ORDER UNDER S. 29--Demand notice issued to donee for payment of gift tax.
Assessee has the right of appeal under section 22(1A)(a) since the issue of a demand notice amounted to determination of tax as payable by the donee.
Recovery order under s. 29--DEATH OF DONOR--Legal representative unable to pay tax.
Where there is death of donor and legal representative are unable to pay tax, demand from donee constitutes on order under section 29.
The demand notice issued by the Gift Tax Officer was an order passed under section 29. The Gift Tax Officer had not only written a letter but had also issued a formal demand notice to the assessee. The letter was a formal order. The order was, however, liable to be cancelled as it was made without giving an opportunity of being heard.
1. This is a departmental appeal arising out of the order of the Commissioner (Appeals) in the case of Smt. Rasheedunnisa Begum of Hyderabad in respect of the gift-tax assessment for the assessment year 1966-67.
2. Late Nawab Mir Osman Barkat Ali Khan, legal representative of Sir Mir Osman Ali Khan, had made certain gifts during his lifetime. The assessee, Smt. Rasheedunnisa Begum, received gifts to the extent of Rs. 2,67,030. It appears that the gift-tax was levied on the donor and such tax had not been paid by him. A letter is stated to have been written by the executor of the estate of the deceased-donor that he was unable to pay the gift-tax. Invoking Section 29 of the Gift-tax Act, 1958 ('the Act') the GTO allocated the tax payable by the donee at Rs. 65,070 in a letter issued on 3-11-1979. He further modified the demand by another letter dated 26-4-1982 wherein, apparently, on the basis of joint and several liability, he sought to claim the gift-tax arrears to the extent of the assets got by the assessee, that is, on Rs. 2,67,030.
Along with the letter, he enclosed the revised demand notice and challan. The assessee treated this as an order without proper opportunity. It was also stated that the conditions for invoking Section 29 were not satisfied. The first appellate authority treated this letter as an order and cancelled the same as 'no opportunity was given to the taxpayer before making her responsible for the amount of Rs. 2,67,030'. The revenue is in appeal stating that the order of the first appellate authority is illegal. The reasons for such a claim were not apparent in the grounds of appeal. The learned departmental representative, however, pointed out the reasons. He claimed that an opportunity is not necessary as Section 29 does not provide for the same. He further claimed that the letter, even if it is treated as an order, is not an order appealable under the Act. The learned Counsel for the assessee disputed both the propositions and relied upon the order of the first appellate authority.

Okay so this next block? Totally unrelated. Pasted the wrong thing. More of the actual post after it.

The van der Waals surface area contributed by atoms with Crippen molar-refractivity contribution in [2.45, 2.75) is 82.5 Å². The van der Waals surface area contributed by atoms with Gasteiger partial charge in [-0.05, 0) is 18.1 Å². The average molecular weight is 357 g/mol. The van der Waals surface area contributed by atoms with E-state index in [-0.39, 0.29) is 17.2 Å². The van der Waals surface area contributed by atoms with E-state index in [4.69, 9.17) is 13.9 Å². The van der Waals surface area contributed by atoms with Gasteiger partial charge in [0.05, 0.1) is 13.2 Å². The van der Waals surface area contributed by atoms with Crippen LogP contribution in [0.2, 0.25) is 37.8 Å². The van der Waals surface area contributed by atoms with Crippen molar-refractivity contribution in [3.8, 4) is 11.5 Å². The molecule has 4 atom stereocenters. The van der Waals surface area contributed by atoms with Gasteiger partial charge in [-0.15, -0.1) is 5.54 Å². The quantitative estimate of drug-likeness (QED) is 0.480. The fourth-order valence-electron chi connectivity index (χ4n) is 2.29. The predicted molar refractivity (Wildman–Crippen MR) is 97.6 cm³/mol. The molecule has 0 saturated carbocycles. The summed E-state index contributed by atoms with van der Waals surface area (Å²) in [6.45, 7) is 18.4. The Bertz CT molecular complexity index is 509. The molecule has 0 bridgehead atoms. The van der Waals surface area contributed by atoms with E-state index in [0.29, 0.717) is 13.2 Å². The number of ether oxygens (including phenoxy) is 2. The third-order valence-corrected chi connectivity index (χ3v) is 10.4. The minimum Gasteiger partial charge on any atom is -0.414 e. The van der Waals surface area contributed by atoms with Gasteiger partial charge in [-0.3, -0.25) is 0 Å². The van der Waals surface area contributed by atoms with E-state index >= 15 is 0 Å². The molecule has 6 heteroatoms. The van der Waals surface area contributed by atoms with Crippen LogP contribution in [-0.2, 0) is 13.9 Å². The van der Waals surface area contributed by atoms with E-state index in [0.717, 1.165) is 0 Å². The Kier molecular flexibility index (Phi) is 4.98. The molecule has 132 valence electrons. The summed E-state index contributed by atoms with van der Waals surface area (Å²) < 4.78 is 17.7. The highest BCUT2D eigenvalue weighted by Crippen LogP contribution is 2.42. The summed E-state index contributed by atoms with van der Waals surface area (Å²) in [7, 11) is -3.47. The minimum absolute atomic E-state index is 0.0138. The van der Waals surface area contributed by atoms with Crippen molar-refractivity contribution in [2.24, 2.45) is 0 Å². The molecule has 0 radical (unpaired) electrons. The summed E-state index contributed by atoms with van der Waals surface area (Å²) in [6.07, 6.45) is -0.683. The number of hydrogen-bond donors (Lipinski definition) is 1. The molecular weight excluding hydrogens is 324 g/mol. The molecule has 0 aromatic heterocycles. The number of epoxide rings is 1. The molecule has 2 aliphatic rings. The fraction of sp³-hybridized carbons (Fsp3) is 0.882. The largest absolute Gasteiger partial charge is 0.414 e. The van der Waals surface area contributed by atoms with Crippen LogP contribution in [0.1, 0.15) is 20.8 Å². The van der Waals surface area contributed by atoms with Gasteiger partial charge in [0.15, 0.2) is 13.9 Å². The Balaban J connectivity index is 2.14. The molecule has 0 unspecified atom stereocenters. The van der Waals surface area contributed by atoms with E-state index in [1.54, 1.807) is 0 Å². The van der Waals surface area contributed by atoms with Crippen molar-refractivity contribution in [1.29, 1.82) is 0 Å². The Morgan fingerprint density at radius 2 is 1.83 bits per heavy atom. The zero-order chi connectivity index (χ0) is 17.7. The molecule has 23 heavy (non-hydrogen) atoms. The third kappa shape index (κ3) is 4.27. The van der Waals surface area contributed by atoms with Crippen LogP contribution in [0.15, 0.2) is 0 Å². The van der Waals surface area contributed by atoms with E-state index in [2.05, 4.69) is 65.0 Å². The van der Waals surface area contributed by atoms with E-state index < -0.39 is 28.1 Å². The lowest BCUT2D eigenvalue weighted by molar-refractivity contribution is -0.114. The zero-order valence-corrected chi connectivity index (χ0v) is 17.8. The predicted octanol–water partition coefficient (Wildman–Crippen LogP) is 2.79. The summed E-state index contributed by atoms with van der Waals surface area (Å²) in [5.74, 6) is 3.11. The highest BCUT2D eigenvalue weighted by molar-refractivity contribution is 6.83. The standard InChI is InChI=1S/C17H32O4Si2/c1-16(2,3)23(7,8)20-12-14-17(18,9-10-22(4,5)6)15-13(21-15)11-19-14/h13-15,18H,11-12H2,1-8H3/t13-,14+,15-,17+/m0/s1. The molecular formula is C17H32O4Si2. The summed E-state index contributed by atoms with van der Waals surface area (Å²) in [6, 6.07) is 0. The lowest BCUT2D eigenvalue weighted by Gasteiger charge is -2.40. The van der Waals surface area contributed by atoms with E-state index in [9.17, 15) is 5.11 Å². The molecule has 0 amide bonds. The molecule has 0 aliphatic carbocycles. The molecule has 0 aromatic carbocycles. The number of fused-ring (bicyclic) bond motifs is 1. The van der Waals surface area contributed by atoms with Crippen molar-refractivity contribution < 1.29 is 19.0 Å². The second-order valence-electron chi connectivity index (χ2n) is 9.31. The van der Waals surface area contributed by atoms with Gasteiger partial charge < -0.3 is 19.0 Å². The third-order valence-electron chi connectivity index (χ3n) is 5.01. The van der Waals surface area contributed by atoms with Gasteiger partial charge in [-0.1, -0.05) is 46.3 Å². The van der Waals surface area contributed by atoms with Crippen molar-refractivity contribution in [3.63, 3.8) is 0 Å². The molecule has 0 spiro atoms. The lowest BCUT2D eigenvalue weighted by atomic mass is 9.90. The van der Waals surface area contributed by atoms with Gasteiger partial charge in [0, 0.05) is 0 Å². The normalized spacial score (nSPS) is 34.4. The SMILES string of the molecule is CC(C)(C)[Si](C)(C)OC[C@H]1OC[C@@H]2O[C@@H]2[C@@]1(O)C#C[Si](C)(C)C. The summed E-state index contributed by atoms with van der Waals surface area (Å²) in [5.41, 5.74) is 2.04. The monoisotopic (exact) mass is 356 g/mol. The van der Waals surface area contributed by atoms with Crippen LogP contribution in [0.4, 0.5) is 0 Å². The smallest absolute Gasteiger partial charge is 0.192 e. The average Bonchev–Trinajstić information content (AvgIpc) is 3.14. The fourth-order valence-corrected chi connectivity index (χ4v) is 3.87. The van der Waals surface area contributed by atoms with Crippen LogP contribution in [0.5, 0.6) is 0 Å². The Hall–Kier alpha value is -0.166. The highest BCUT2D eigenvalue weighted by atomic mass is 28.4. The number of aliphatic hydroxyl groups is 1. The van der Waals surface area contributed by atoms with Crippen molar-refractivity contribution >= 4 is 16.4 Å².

3. We have carefully considered the records as well as the arguments.
As for the claim that Section 29 does not provide for an opportunity, we find it difficult to accept the same. Here is an assessee who was not primarily responsible for the payment of the gift-tax as the statute places this responsibility on the donor. Section 29 no doubt, gives an alternative power to the GTO to pursue and collect the gift-tax from the donees under given circumstances. Vaidyalingam, C.J., as he then was, speaking for the Bench in the case of Kamalammal v.GTO  45 ITR 80 (Ker.) stated as under : Section 29 of the Act makes the donor primarily liable for payment of the gift-tax. It is only when the Gift-tax Officer is of the opinion that the gift-tax cannot be recovered from the donor, it can be recovered from the donee. The proviso to Section 29 of the Act, in my view, also places a restriction regarding the extent to which a donee is liable for payment of gift-tax. But the point is Section 29 of the Act refers only to gift-tax and to no other sums due from the donor. Again, Section 30 of the Act provides that the gift-tax payable in respect of any gift comprising immovable property shall be a first charge on that property. Here again, it is to be noted that a first charge on the property in the hands of the donee, is given only for the gift-tax that is payable and not in respect of any other amounts ....